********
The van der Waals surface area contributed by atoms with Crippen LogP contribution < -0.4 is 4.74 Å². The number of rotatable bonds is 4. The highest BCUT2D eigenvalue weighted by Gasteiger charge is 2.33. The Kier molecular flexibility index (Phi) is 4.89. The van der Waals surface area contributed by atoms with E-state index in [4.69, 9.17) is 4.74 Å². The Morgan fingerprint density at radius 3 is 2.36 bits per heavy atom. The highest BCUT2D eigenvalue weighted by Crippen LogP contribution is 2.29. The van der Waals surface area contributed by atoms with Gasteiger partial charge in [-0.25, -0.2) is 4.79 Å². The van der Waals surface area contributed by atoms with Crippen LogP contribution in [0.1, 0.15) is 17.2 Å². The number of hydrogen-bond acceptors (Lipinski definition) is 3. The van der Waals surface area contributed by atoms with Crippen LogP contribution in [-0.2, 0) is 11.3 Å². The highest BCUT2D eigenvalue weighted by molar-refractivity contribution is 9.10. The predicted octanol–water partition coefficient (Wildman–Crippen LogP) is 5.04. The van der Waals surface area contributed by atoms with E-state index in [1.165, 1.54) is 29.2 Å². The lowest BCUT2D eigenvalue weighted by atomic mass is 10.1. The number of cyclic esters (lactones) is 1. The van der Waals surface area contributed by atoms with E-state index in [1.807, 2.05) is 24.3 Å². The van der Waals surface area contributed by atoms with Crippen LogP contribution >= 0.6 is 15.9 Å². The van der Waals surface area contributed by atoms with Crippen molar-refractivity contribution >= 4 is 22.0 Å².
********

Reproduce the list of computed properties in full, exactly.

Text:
The van der Waals surface area contributed by atoms with Crippen LogP contribution < -0.4 is 4.74 Å². The number of rotatable bonds is 4. The highest BCUT2D eigenvalue weighted by Gasteiger charge is 2.33. The Kier molecular flexibility index (Phi) is 4.89. The van der Waals surface area contributed by atoms with E-state index in [4.69, 9.17) is 4.74 Å². The Morgan fingerprint density at radius 3 is 2.36 bits per heavy atom. The highest BCUT2D eigenvalue weighted by Crippen LogP contribution is 2.29. The van der Waals surface area contributed by atoms with Gasteiger partial charge in [-0.25, -0.2) is 4.79 Å². The van der Waals surface area contributed by atoms with Crippen LogP contribution in [0.1, 0.15) is 17.2 Å². The number of hydrogen-bond acceptors (Lipinski definition) is 3. The van der Waals surface area contributed by atoms with Crippen LogP contribution in [-0.2, 0) is 11.3 Å². The highest BCUT2D eigenvalue weighted by molar-refractivity contribution is 9.10. The predicted octanol–water partition coefficient (Wildman–Crippen LogP) is 5.04. The van der Waals surface area contributed by atoms with E-state index in [1.165, 1.54) is 29.2 Å². The lowest BCUT2D eigenvalue weighted by atomic mass is 10.1. The number of cyclic esters (lactones) is 1. The van der Waals surface area contributed by atoms with E-state index in [1.807, 2.05) is 24.3 Å². The van der Waals surface area contributed by atoms with Crippen LogP contribution >= 0.6 is 15.9 Å². The van der Waals surface area contributed by atoms with Crippen molar-refractivity contribution >= 4 is 22.0 Å².